How the Civil Service objected to Kinnock's FOI plans
Documents obtained by the BBC reveal how Whitehall officials wanted to weaken the freedom of information plans that Neil Kinnock would have introduced if he had become prime minister.
They are part of the briefing pack that civil servants had prepared to give to Lord Kinnock (as he now is) if Labour under his leadership had won the 1992 general election.
According to the documents FOI appears to be the only area of policy where Downing Street officials intended to raise objections to Labour proposals.
The papers show the civil service would have advised him to ensure that anyone applying for information should have to pay a charge. They argued that "a structure of fees" would make an FOI law "more manageable and practicable".
This is one of a number of changes that officials would have recommended to the more far-reaching FOI scheme Labour had put forward in opposition. The civil service wanted greater confidentiality for a wide range of information, relating for example to policy advice, cabinet discussions, the security services, economic forecasts, honours, judicial appointments, law enforcement and legal advice.
Lord Kinnock himself had not seen these papers until the BBC showed them to him, and he says he is not surprised by the contents: "These are absolutely outstanding civil servants, very fine minds and scrupulously fair, but they couldn't avoid filling up a paper with the disadvantages of FOI. Their objections are legalistic, but I know that hidden within that code could have been, 'Listen lads, this is a good way to bugger up FOI.' Fortunately we've got a pretty comprehensive FOI law now."
The Freedom of Information Act eventually introduced, after Labour won the next election under Tony Blair in 1997, reflects some of these Whitehall concerns, although significantly it does not require payments for information requests.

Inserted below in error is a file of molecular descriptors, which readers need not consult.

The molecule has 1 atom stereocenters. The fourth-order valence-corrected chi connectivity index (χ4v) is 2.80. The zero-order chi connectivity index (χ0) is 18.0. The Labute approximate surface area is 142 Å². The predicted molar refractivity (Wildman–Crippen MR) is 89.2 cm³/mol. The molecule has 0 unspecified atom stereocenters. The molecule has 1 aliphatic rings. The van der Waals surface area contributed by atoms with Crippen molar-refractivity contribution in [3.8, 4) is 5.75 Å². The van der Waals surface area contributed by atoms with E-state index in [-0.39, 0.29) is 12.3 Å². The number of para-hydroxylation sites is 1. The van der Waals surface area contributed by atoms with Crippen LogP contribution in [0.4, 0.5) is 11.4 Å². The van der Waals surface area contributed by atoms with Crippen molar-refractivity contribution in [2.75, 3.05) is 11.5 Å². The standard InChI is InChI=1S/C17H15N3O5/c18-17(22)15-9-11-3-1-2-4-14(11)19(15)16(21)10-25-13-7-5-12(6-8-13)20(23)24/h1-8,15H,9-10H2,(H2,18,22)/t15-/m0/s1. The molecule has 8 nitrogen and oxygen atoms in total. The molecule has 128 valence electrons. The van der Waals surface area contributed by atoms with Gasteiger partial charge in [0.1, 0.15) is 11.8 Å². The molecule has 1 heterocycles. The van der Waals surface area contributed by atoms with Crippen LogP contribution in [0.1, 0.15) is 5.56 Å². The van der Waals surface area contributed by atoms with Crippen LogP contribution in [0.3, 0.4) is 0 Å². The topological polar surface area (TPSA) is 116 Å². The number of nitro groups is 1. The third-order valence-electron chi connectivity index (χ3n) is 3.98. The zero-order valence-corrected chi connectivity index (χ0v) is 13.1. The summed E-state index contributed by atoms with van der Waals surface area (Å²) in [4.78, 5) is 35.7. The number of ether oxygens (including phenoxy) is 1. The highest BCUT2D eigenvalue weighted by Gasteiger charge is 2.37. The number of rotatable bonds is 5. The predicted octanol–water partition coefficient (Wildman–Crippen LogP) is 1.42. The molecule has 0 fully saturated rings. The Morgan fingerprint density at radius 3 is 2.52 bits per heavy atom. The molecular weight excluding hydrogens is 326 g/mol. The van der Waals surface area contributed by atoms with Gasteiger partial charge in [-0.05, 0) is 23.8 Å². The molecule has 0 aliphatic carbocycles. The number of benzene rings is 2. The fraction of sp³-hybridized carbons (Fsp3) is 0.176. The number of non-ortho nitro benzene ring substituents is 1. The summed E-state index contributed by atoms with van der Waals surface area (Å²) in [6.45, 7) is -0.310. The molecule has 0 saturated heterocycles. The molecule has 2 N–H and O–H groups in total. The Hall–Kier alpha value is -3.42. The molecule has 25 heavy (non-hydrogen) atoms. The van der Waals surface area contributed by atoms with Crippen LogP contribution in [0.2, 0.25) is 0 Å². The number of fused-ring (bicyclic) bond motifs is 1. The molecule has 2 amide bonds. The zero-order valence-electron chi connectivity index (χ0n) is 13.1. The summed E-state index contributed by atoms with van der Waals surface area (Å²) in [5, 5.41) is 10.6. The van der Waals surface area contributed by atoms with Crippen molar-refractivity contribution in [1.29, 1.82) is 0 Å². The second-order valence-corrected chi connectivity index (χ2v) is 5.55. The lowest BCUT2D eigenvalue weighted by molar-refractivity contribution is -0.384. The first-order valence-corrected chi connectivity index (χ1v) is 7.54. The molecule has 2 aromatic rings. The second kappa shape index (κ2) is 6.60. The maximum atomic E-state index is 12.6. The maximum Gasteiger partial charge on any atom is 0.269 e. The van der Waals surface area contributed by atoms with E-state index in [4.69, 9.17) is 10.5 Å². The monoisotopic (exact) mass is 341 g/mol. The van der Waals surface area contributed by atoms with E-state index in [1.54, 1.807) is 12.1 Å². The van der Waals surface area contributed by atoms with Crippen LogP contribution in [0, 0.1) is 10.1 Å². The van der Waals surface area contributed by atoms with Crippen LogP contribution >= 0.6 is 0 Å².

Mr Blair later regretted his introduction of FOI, writing in his memoirs: "I used to say - more than a little unfairly - to any civil servant who would listen: Where was Sir Humphrey when I needed him? ... How could you, knowing what you know, have allowed us to do such a thing so utterly undermining of sensible government?"
Maybe this suggests that back in 1992 Sir Humphrey would have done a better job of fulfilling the duty Mr Blair expected. The FOI briefing for Lord Kinnock was signed by the then Cabinet Secretary, Robin Butler, who was still in post when Mr Blair was elected.
These records have been revealed now to the BBC - ironically perhaps under freedom of information - following a dispute which has lasted nearly two years. I requested the documents back in November 2012. This was turned down by the Cabinet Office, and their refusal was largely upheld by the Information Commissioner. I then appealed to the Information Rights Tribunal, and the Cabinet Office eventually released the bulk of the documentation, with the last portion sent just three weeks before the scheduled tribunal hearing.
The Cabinet Office had previously argued that releasing the papers, even though they are over 20 years old, would inhibit civil servants from providing frank advice in future. It maintained: "Incoming ministers, including the prime minister, as a result would be less well briefed at a critical time for any government."
"This is a ridiculous bit of Whitehall doctrine that the information commissioner swallowed," says Maurice Frankel of the Campaign for Freedom of Information. "They got it past the commissioner, but it's obvious they wouldn't get it past the tribunal."